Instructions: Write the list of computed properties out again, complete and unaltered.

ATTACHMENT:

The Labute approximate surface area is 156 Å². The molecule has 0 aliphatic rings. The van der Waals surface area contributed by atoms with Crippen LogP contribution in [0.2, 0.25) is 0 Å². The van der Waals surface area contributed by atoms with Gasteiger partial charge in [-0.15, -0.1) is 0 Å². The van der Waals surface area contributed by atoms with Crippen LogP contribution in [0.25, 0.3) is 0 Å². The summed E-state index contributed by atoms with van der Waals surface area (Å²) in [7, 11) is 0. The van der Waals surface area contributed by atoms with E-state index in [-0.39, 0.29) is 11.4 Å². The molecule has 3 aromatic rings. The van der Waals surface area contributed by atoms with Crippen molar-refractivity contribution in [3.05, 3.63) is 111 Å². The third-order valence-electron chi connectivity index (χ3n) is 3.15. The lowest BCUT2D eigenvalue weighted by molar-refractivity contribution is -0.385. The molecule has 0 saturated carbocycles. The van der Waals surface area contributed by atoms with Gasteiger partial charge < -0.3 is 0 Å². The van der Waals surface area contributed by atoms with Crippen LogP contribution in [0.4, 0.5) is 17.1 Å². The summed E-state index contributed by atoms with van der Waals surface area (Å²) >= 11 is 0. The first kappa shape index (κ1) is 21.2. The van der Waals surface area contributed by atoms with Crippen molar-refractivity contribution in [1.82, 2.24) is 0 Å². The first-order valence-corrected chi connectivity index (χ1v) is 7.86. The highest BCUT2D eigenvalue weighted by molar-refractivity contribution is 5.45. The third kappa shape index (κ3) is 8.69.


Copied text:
The Labute approximate surface area is 156 Å². The molecule has 0 aliphatic rings. The van der Waals surface area contributed by atoms with Crippen LogP contribution in [0.2, 0.25) is 0 Å². The van der Waals surface area contributed by atoms with Gasteiger partial charge in [-0.15, -0.1) is 0 Å². The van der Waals surface area contributed by atoms with Crippen LogP contribution in [0.25, 0.3) is 0 Å². The summed E-state index contributed by atoms with van der Waals surface area (Å²) in [7, 11) is 0. The van der Waals surface area contributed by atoms with E-state index in [-0.39, 0.29) is 11.4 Å². The molecule has 3 aromatic rings. The van der Waals surface area contributed by atoms with Crippen molar-refractivity contribution in [3.05, 3.63) is 111 Å². The third-order valence-electron chi connectivity index (χ3n) is 3.15. The lowest BCUT2D eigenvalue weighted by molar-refractivity contribution is -0.385. The molecule has 0 saturated carbocycles. The van der Waals surface area contributed by atoms with Gasteiger partial charge < -0.3 is 0 Å². The van der Waals surface area contributed by atoms with Crippen LogP contribution in [0.4, 0.5) is 17.1 Å². The summed E-state index contributed by atoms with van der Waals surface area (Å²) >= 11 is 0. The first kappa shape index (κ1) is 21.2. The van der Waals surface area contributed by atoms with Crippen molar-refractivity contribution in [1.82, 2.24) is 0 Å². The first-order valence-corrected chi connectivity index (χ1v) is 7.86. The highest BCUT2D eigenvalue weighted by molar-refractivity contribution is 5.45. The third kappa shape index (κ3) is 8.69.